Looking Back on Women’s Soccer in 2017

By Colleen English Without World Cup or Olympic tournaments, many might not consider 2017 to be a significant year for women’s soccer (a sentence I write with full awareness that these kinds of things are rarely said about major men’s sports). Germany’s Olympic victory at the 2016 Games and the US women’s national team’s (USWNT)…

Review of Beyond Soccer

Tamir Bar-On. Beyond Soccer: International Relations and Politics as Seen through the Beautiful Game. Lanham and New York: Rowman and Littlefield, 2017. 340 pages (including selected bibliography, index, and author information) US$35.00 (paperback). Reviewed by Patrick Salkeld As sport historians know, politics and sports coexist in the same spheres. Athletes, such as Colin Kaepernick or…

Q&A with David Kilpatrick on Soccer History

By Patrick Salkeld I attended my first NASSH conference in 2016 at Georgia Tech University. I met many scholars, found a home within the community, and spent much of my time talking to other soccer historians such as Zach Bigalke, George Kiousis, Chris Bolsmann, Chris Henderson, Gabe Logan, and David Kilpatrick. The soccer historians in…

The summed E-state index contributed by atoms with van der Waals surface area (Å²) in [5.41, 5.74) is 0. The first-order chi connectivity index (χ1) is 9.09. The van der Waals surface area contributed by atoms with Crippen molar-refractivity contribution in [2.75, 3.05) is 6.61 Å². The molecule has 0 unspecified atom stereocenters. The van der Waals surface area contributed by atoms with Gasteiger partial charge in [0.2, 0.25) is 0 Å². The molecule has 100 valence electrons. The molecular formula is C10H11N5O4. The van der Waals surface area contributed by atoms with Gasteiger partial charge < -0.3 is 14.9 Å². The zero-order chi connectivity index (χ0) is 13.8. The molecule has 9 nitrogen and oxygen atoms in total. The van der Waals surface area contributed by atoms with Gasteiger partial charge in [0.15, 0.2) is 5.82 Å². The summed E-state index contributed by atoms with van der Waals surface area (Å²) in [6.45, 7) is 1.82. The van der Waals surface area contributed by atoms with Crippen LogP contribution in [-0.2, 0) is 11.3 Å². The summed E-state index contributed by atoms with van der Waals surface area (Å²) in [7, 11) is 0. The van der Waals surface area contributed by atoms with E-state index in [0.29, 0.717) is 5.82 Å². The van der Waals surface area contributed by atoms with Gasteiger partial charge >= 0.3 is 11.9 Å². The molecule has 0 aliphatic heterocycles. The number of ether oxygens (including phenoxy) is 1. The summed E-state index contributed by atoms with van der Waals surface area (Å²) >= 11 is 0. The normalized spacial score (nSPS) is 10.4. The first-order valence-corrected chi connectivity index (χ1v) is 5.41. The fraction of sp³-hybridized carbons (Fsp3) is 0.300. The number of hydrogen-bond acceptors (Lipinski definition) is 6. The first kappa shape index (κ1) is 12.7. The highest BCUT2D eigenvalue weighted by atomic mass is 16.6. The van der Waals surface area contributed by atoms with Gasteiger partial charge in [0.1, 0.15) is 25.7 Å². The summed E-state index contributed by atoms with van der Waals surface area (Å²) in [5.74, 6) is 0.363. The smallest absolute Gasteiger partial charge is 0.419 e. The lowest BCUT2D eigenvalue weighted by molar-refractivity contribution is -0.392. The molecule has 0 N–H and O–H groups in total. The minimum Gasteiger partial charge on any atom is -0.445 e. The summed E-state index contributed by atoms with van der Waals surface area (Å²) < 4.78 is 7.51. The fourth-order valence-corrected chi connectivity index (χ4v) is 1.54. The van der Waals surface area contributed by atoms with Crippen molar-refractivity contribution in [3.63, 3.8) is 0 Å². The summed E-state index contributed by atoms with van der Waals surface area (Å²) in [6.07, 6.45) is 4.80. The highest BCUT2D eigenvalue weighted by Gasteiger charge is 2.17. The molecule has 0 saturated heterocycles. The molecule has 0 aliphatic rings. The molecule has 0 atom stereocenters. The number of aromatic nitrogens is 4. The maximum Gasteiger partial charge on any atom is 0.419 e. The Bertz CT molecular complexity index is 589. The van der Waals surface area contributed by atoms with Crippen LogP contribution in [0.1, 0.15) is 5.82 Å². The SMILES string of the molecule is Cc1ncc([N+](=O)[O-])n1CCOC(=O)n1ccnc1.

Review of Football Research at the 2017 NASSH Convention

By Zachary R. Bigalke Editor’s Note: This post is based on the experiences of one of our contributors, Zachary R. Bigalke, at the 2017 NASSH Convention.  At the 2017 North American Society for Sport History (NASSH) Convention, held over Memorial Day weekend at Cal State University, Fullerton, there was a slew of research that advanced historical…

Review of Soccer under the Swastika

Kevin E. Simpson, Soccer under the Swastika: Stories of Survival and Resistance During the Holocaust. New York: Rowman & Littlefield, 2016. xxix + 368 pp. 27 photos and illustrations, notes, bibliography, index, $40.00 hardback. Reviewed by Patrick Salkeld. I am a trained US historian with an emphasis on soccer, but much of my research spans…